There comes a point when a cramped dorm room becomes too much to handle. Maybe it’s the roommate that bugs you or the lack of laundry services. For some, it’s the cost of on-campus housing. In London, the cost of campus housing now exceeds the cost of off campus housing. Students pay as much as 200 to 400 per week for the luxury of only have one or two roommates. For others, the factor is safety. Whatever the reason, it’s time to move. Here are some tips to keep in mind when you move off campus.
Prepare for Your Responsibilities
Living off campus is not the same as living in a dormitory. There is no security dedicated to your security, for example. Nor is there anyone who will do your laundry, clean up after you, or feed you included. On the other hand, there’s also no one to tell you that it’s lights out or that you can’t have a lava lamp in your room. Keeping these in mind, figure out how you’re going to manage life outside of a dorm. Find out where the grocery stores, laundry facilities, and bus stops are before you move. The last thing you need is to be late for class because you got on the wrong bus route.
Or you could look at what it would cost to Uber to your class and back.
Bring a Friend to Room with You
What’s worse than living on dorm with a bad roommate? Living off campus with a bad roommate who now has free reign to stay up late and be noisy at all hours and pack all his or her stuff into your shared space. The solution to the roommate risk is to bring a trusted friend and fellow student to live with you as a roommate. Just make sure that this friend is someone you trust and who you know won’t flake on you when the going gets tough. Rooming with a friend provides a chance to have the support of a dorm without the hassle of hundreds of students in one spot. A roommate who is also a student is more likely to understand your need to study instead of party, for example.
Consider Your Leasing Scheme Carefully
Not all leasing schemes are created equal. There are two basic types of schemes. The first is a separate tenancy agreement. In this arrangement, each tenant signs his or her own agreement with the landlord. If one tenant wishes to move out, the contracts of the others are not affected. The second and more common option is a joint tenancy agreement. In this agreement, you and any other tenants share an agreement that includes the monthly rental costs, the deposit, and the obligations for cleaning and maintaining the space. The benefit to this latter contract is that the obligations are shared. The drawback is that the obligations are on your shoulders should your roommate move out. Your leasing agreement should include tenant responsibilities and fees for breaking a lease or missing payments.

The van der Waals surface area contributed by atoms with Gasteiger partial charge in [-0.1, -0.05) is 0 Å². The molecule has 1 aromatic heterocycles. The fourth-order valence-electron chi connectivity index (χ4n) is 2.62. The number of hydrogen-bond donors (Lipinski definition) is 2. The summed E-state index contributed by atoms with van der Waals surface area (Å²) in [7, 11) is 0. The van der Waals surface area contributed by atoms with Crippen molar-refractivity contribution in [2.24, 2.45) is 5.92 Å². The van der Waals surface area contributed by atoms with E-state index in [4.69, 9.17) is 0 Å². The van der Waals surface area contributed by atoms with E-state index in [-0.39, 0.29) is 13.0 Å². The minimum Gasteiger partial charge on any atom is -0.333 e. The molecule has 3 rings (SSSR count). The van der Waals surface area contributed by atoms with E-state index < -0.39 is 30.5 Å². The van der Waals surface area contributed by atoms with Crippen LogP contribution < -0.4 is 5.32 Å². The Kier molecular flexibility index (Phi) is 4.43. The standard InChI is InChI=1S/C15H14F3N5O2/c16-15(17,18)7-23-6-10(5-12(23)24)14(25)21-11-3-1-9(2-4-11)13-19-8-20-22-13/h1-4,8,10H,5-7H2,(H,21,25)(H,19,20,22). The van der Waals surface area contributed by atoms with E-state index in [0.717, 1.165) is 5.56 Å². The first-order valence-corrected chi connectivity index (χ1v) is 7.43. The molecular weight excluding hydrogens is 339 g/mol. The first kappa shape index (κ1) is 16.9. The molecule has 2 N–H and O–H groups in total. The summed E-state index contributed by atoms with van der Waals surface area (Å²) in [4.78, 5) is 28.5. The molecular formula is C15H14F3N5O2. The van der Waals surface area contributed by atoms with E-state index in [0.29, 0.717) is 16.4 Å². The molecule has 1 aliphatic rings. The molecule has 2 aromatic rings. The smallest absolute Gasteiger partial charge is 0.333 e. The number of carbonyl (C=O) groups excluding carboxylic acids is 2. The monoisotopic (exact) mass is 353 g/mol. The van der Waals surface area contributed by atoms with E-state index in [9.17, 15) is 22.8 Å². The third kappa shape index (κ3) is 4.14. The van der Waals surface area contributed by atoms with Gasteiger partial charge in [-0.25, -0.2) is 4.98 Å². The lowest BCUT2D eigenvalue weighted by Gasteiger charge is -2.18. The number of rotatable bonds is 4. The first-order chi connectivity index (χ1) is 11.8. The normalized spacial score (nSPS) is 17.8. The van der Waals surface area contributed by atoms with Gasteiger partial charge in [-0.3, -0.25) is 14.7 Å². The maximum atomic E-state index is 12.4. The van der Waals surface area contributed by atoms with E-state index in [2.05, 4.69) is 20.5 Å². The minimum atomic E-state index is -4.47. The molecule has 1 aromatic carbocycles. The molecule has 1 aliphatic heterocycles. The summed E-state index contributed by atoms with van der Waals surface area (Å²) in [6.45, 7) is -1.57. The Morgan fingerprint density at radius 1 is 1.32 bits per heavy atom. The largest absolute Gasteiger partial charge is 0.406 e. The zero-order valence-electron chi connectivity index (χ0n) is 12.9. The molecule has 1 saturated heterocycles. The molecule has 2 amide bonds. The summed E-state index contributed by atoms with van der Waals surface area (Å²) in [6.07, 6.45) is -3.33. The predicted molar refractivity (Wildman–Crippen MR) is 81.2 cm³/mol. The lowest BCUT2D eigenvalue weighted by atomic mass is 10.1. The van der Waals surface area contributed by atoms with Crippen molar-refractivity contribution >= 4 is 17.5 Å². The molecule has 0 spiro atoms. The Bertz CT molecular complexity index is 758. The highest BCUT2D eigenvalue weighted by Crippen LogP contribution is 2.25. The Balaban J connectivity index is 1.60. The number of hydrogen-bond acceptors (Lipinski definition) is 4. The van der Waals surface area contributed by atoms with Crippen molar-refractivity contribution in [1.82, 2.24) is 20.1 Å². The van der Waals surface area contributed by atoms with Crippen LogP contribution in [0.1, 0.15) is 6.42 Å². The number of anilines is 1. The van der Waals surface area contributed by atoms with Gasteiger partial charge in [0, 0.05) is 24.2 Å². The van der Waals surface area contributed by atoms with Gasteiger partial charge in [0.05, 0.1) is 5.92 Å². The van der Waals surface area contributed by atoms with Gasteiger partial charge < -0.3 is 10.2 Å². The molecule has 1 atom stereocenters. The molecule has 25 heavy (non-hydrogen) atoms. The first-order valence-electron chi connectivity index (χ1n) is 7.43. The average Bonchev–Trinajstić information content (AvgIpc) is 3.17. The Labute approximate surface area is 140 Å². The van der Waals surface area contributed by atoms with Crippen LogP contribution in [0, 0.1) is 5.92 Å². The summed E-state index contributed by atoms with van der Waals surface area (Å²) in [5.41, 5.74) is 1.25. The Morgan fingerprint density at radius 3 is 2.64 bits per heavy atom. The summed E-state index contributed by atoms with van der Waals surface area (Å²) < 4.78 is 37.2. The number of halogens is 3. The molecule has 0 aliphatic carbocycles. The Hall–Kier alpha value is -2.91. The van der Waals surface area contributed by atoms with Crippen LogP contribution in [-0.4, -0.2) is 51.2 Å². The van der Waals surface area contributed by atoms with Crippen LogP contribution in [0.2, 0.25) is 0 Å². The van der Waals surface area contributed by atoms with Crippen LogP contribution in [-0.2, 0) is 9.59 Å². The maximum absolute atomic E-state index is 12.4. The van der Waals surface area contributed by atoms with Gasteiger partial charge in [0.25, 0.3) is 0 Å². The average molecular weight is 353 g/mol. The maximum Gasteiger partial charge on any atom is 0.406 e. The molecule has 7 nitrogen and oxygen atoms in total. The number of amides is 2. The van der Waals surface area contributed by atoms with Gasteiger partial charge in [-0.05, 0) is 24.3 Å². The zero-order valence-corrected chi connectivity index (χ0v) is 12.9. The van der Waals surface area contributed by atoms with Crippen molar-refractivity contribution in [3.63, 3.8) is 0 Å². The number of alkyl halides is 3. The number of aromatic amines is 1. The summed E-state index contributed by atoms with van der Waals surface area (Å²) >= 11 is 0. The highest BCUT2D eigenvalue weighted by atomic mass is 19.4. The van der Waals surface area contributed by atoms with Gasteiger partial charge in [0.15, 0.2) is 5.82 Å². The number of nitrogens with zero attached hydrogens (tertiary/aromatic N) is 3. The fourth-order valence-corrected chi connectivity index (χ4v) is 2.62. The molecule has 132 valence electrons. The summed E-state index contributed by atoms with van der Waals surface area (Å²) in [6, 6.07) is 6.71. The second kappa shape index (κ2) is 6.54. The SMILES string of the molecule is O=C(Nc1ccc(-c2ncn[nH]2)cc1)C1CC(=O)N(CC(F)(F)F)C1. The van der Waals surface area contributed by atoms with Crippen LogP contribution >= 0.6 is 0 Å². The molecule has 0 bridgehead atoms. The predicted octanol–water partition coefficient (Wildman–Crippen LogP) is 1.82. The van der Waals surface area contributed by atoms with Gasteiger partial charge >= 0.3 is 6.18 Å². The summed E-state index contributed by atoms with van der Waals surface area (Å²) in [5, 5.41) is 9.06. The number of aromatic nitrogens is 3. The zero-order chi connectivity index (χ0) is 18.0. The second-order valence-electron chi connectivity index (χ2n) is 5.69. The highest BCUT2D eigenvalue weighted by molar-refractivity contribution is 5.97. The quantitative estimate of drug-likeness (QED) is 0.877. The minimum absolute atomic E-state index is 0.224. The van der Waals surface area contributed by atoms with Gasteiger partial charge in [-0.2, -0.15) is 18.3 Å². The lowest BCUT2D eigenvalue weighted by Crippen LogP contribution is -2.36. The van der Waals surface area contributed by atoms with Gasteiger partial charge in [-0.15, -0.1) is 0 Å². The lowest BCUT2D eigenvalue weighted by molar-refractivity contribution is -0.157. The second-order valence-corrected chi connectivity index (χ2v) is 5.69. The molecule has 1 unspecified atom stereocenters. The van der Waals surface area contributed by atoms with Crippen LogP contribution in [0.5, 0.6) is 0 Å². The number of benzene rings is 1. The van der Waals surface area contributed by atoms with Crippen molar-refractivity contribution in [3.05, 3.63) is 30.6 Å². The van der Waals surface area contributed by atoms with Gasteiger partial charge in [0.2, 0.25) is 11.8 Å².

Not all landlords and locations are created equal. Rental price is not always an indicator of space or landlord quality. It’s incredibly easy to get involved with a landlord or a leasing scheme that is less than ideal because you didn’t thoroughly research before you signed. This is especially true when it comes to high and non-refundable deposits. According to research by the National Union of Students, 51% of respondents paid £500 or more to secure their property and 21% had paid $1,000 or more. In many of these cases, the landlord did not provide a provision to return the deposit at the end of the lease term. If you need help finding someone who can help navigate the best properties to rent or buy, contact Morris Dibben. Morris can help you find properties that fit your budget.
Write a Tenant Agreement
A tenant agreement is an optional but beneficial document to have. A tenant agreement is written and agreed upon between roommates and includes items such as:
- Who pays which bills and at what percentage (remember, you can cut cable and still watch your shows)
- The share of cleaning chores
- Agreed-upon house rules, such as noise and visitors
- Lease contract responsibilities
An agreement ensures that both parties fully understand and agree upon the joint obligations. If one party falls through on their responsibilities, the other will have legal recourse. Make sure that these documents are notarized or witnessed as appropriate to ensure its enforceability in court.
Moving off campus is the first step toward your postgraduate life. Moving off campus provides freedom and independence balanced with risk and responsibility. Know that living on your own will not solve all your problems; dorm living may be preferable for certain students. Do your research before you jump to smooth your transition and set yourself up for success.
Ben Randall provides student support services and has a good understanding of their property needs. He likes to share his tips and insights online and is a frequent contributor for several student living websites.